Portland Trail Blazers coach Terry Stotts was on Idaho SportsTalk yesterday and gave Idaho Stampede fans hope for what they may see this winter. “I think our approach to the D-League will be a little different this year,” said Stotts. He says he could see the Blazers sending players to Boise for extended stays this season rather than just the two-game weekend stints that were the norm last season. The happiest fan would be Stampede managing investor Bill Ilett, who expressed frustration last January on that very issue. “The Blazers aren’t going to change what they do because they want to develop players,” said Ilett at the time. “Just give us a little more opportunity to let them be a part of our community and team, that's all we're asking.” Maybe it’ll happen now. Stotts and the Blazers host the Utah Jazz in CenturyLink Arena Friday night.
One-time Boise State basketball player Fred Williams coached his Atlanta Dream in Game 2 of the WNBA Finals last night and endured a second straight 25-point rout at the hands of Minnesota, falling 88-63. The Lynx drilled the Dream 84-59 in Game 1 on Sunday. Williams was known as “Fast Freddie” when he was the Broncos’ point guard in the Bus Connor days from 1977-79. He reminisced last Friday on Idaho SportsTalk about being sold on BSU by one of his host players during his recruiting visit, then-Bronco star forward and now TCU head coach Trent Johnson. Williams has been coaching on the women’s side the past 30 years. Game 3 of the WNBA Finals is tomorrow in Atlanta.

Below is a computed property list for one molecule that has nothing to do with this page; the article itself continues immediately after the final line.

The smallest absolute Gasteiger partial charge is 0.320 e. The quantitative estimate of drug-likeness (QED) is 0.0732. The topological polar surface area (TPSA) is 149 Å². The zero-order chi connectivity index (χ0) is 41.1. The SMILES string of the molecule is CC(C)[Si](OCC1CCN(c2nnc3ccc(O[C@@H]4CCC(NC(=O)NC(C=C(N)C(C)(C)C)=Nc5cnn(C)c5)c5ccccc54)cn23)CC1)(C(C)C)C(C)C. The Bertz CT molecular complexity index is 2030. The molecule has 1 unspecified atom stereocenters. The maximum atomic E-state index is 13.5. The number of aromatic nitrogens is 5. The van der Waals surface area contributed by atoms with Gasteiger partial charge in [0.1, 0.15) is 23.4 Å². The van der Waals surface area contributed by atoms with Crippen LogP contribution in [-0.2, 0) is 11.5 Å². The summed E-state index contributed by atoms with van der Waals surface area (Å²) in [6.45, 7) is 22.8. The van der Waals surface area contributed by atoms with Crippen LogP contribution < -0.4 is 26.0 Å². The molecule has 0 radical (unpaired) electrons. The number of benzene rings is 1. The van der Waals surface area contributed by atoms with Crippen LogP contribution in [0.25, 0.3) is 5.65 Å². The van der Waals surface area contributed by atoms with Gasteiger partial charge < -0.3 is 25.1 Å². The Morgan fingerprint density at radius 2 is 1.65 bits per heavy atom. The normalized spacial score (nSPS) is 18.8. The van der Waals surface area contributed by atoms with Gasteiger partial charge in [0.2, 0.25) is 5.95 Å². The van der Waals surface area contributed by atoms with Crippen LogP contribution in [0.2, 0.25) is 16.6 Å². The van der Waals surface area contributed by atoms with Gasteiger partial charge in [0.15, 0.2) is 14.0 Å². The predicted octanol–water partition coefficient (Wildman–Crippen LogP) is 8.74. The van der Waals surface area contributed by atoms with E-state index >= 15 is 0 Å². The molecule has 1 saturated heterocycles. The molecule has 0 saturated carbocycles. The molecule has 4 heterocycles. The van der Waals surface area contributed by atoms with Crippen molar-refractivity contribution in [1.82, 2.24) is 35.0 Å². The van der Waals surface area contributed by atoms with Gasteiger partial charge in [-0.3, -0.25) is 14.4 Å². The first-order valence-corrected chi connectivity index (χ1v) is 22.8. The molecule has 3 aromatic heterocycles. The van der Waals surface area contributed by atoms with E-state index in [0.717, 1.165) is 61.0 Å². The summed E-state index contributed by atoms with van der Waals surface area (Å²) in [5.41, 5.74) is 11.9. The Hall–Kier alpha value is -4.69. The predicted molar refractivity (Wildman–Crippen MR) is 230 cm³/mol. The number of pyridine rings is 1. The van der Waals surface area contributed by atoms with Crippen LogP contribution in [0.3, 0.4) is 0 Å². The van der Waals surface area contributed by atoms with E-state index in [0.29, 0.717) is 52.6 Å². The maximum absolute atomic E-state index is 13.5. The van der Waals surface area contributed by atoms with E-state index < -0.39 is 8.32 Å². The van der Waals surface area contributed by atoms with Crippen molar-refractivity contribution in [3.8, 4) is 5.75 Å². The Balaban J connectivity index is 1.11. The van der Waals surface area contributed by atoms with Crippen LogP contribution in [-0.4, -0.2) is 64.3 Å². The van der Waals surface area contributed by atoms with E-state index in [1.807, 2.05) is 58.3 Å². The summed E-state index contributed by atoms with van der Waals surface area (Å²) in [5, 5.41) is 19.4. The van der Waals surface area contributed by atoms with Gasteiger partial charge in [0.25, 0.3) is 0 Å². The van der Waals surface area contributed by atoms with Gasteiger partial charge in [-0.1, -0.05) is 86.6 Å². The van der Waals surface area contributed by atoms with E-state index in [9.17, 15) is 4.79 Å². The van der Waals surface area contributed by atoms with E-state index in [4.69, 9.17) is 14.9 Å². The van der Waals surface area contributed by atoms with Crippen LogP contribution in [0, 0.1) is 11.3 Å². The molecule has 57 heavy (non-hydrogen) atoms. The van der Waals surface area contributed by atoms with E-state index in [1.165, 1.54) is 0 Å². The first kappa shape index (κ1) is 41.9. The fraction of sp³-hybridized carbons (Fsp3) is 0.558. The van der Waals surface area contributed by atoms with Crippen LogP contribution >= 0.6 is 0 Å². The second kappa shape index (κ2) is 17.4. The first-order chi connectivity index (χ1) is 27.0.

The Boise State men’s golf team won its first team tournament title in six years yesterday, storming from behind to win the Utah Invitational in Park City. The Broncos trailed Utah State by six strokes entering the final round but rallied to win the event by 10, their largest margin of victory in 18 years. Boise State’s Ty Travis finished second to USU’s Seokwon Jeon for the individual crown in a sudden-death playoff. And the BSU men’s cross country team made history yesterday when it debuted at No. 19 in the U.S. Track & Field and Cross Country Coaches Association weekly poll. It’s the Broncos’ first appearance in the rankings since the end of the 1996 season, when they finished No. 8.